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Family with sequence similarity 13C (FAM13C) overexpression is an independent prognostic marker in prostate cancer

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Oncotarget. 2017; 8:31494-31508. https://doi.org/10.18632/oncotarget.16357

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Christoph Burdelski, Laura Borcherding, Martina Kluth, Claudia Hube-Magg, Nathaniel Melling, Ronald Simon _, Christina Möller-Koop, Philipp Weigand, Sarah Minner, Alexander Haese, Hans Uwe Michl, Maria Christina Tsourlakis, Frank Jacobsen, Andrea Hinsch, Corinna Wittmer, Patrick Lebok, Stefan Steurer, Jakob R. Izbicki, Guido Sauter, Till Krech, Franziska Büscheck, Till Clauditz, Thorsten Schlomm and Waldemar Wilczak

Abstract

Christoph Burdelski2,*, Laura Borcherding1,*, Martina Kluth1, Claudia Hube-Magg1, Nathaniel Melling1,2, Ronald Simon1, Christina Möller-Koop1, Philipp Weigand1, Sarah Minner1, Alexander Haese3, Hans Uwe Michl3, Maria Christina Tsourlakis1, Frank Jacobsen1, Andrea Hinsch1, Corinna Wittmer1, Patrick Lebok1, Stefan Steurer1, Jakob R. Izbicki2, Guido Sauter1, Till Krech1, Franziska Büscheck1, Till Clauditz1, Thorsten Schlomm3,4, Waldemar Wilczak1

1Institute of Pathology, University Medical Center Hamburg-Eppendorf, Hamburg, Germany

2General, Visceral and Thoracic Surgery Department and Clinic, University Medical Center Hamburg-Eppendorf, Hamburg, Germany

3Martini-Clinic, Prostate Cancer Center, University Medical Center Hamburg- Eppendorf, Hamburg, Germany

4Department of Urology, Section for Translational Prostate Cancer Research, University Medical Center Hamburg-Eppendorf, Hamburg, Germany

*These authors contributed equally to this work

Correspondence to:

Ronald Simon, email: R.Simon@uke.de

Keywords: prostate cancer, prognosis, immunohistochemistry, FAM13C

Received: June 30, 2016     Accepted: March 08, 2017     Published: March 18, 2017

ABSTRACT

FAM13C, a gene with unknown function is included in several mRNA signatures for prostate cancer aggressiveness. To understand the impact of FAM13C on prognosis and its relationship to molecularly defined subsets, we analyzed FAM13C expression by immunohistochemistry on a tissue microarray containing 12,400 prostate cancer specimens. Results were compared to phenotype, ERG status, genomic deletions of 3p, 5q, 6q and PTEN, and biochemical recurrence. FAM13C was detectable in cell nuclei of cancerous and non-neoplastic prostate cells. 67.5% of 9,633 interpretable cancers showed FAM13C expression: strong in 28.3%, moderate in 24.6% and weak in 14.6%. Strong FAM13C expression was linked to advanced pT stage, high Gleason grade, positive lymph node status, and early biochemical recurrence (p < 0.0001 each). FAM13C expression was associated with TMPRSS2:ERG fusions. It was present in 85% of ERG positive but in only 54% of ERG negative cancers (p < 0.0001), and in 91.1% of PTEN deleted but in only 69.2% of PTEN non-deleted cancers (p < 0.0001). The prognostic role of FAM13C expression was independent of classical and quantitative Gleason grade, pT stage, pN stage, surgical margin status and preoperative PSA. In conclusion, the results of our study demonstrate that expression of FAM13C is an independent prognostic marker in prostate cancer. Finding FAM13C also in non-neoplastic prostate tissues highlights the importance of properly selecting cancer-rich areas for RNA-based FAM13C expression analysis.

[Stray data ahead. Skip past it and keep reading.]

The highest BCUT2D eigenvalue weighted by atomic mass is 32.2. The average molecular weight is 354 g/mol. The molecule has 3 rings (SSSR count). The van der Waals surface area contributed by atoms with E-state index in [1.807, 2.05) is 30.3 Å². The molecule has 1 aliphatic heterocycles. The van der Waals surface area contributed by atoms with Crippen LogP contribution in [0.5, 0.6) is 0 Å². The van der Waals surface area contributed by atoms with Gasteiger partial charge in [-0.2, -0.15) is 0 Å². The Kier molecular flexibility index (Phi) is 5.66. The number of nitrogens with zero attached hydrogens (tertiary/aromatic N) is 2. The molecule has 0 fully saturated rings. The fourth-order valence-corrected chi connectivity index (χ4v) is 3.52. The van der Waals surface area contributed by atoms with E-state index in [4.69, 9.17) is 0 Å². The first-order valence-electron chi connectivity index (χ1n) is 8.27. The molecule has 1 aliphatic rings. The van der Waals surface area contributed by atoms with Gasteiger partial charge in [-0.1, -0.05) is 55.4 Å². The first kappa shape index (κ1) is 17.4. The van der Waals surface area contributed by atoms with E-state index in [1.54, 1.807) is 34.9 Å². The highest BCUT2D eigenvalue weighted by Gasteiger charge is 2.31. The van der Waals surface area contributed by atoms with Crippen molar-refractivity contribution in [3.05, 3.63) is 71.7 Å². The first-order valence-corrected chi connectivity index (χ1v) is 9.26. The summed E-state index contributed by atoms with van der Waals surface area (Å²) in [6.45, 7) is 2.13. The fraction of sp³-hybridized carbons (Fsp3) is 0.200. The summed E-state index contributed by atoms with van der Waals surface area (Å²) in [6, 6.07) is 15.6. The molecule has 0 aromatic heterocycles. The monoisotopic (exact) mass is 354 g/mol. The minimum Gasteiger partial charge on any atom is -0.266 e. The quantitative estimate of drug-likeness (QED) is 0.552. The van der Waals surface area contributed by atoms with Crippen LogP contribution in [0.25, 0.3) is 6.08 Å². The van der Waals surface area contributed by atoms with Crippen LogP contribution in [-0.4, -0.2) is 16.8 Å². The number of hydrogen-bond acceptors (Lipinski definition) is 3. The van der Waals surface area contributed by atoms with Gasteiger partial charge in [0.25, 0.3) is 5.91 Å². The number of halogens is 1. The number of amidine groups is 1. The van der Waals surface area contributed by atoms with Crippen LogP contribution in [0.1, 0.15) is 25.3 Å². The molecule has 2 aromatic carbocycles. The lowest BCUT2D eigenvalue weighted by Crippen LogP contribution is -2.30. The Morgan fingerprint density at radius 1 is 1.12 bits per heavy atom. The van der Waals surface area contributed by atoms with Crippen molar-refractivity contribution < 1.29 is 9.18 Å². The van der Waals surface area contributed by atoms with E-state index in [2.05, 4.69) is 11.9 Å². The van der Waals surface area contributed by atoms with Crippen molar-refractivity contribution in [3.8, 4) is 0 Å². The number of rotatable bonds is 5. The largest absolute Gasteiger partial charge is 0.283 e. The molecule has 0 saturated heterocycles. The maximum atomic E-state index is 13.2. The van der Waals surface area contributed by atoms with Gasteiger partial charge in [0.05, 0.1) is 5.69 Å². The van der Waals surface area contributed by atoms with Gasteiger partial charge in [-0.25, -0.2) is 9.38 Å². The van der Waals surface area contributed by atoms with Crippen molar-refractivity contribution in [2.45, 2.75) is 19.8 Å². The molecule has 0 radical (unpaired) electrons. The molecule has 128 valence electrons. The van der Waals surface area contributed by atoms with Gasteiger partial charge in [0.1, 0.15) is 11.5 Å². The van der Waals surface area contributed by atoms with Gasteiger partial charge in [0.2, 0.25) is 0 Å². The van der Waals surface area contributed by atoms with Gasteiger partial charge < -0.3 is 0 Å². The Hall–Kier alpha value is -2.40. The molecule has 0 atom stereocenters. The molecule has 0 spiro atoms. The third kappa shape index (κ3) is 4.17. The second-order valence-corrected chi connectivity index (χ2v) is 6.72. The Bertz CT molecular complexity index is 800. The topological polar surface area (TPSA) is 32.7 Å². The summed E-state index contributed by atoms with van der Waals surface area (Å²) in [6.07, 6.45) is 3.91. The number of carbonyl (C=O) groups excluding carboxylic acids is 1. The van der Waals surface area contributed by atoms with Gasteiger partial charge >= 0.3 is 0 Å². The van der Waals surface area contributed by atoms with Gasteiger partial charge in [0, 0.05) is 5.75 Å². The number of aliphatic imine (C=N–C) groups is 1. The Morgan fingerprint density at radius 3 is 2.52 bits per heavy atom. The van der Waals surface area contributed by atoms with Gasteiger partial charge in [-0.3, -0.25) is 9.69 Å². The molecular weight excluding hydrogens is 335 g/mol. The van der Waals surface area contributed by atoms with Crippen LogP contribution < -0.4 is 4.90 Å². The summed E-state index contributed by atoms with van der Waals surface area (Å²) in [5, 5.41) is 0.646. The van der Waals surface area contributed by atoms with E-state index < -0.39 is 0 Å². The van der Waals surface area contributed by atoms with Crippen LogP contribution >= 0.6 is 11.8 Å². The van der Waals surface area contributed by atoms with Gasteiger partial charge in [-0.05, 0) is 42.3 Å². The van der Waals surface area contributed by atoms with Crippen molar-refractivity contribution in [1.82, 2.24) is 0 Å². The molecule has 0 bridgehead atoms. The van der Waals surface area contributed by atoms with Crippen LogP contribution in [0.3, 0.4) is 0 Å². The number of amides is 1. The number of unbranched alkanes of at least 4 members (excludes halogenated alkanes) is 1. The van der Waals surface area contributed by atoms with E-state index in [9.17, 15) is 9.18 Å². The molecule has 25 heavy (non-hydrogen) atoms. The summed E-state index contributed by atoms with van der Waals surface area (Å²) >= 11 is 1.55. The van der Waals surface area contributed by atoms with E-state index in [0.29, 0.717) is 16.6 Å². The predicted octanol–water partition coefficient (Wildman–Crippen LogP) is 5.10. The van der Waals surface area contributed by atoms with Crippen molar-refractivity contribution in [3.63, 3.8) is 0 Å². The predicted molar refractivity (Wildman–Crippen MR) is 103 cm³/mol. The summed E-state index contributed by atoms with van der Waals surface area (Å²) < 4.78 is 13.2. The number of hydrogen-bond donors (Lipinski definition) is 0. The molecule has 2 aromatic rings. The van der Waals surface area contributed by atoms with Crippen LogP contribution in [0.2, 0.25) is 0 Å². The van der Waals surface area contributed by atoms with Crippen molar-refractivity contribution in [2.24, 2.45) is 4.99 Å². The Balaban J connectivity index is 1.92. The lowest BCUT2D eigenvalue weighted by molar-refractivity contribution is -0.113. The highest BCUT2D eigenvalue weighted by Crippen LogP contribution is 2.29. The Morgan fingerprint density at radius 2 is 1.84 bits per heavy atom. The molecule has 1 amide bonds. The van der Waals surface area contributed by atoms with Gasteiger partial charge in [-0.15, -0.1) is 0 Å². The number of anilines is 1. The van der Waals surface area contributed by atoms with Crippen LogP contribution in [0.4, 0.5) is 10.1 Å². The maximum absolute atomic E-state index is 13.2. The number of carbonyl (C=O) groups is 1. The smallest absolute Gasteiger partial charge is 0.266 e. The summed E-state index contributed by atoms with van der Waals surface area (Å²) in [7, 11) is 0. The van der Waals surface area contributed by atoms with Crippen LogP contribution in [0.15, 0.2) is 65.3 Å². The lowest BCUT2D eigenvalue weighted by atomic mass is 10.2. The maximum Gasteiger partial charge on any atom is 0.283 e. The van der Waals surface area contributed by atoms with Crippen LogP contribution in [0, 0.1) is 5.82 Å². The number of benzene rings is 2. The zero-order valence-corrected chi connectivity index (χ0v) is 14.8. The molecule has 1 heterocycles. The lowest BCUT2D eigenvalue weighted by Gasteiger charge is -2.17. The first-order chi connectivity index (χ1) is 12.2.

Family with sequence similarity 13C (FAM13C) overexpression is an independent prognostic marker in prostate cancer | Burdelski | Oncotarget

INTRODUCTION

Prostate cancer is the most prevalent cancer in men in Western society [1]. Although the majority of prostate cancers behave in an indolent manner, a small subset is highly aggressive and requires extensive treatment [2, 3]. Established preoperative prognostic parameters are limited to Gleason grade and tumor extent in biopsies, prostate-specific antigen (PSA), and clinical stage. Although these data are statistically powerful, they are often insufficient for optimal individual treatment decisions. It is hoped that a better understanding of disease biology will eventually lead to the identification of clinically applicable molecular markers that enable a more reliable prediction of prostate cancer aggressiveness.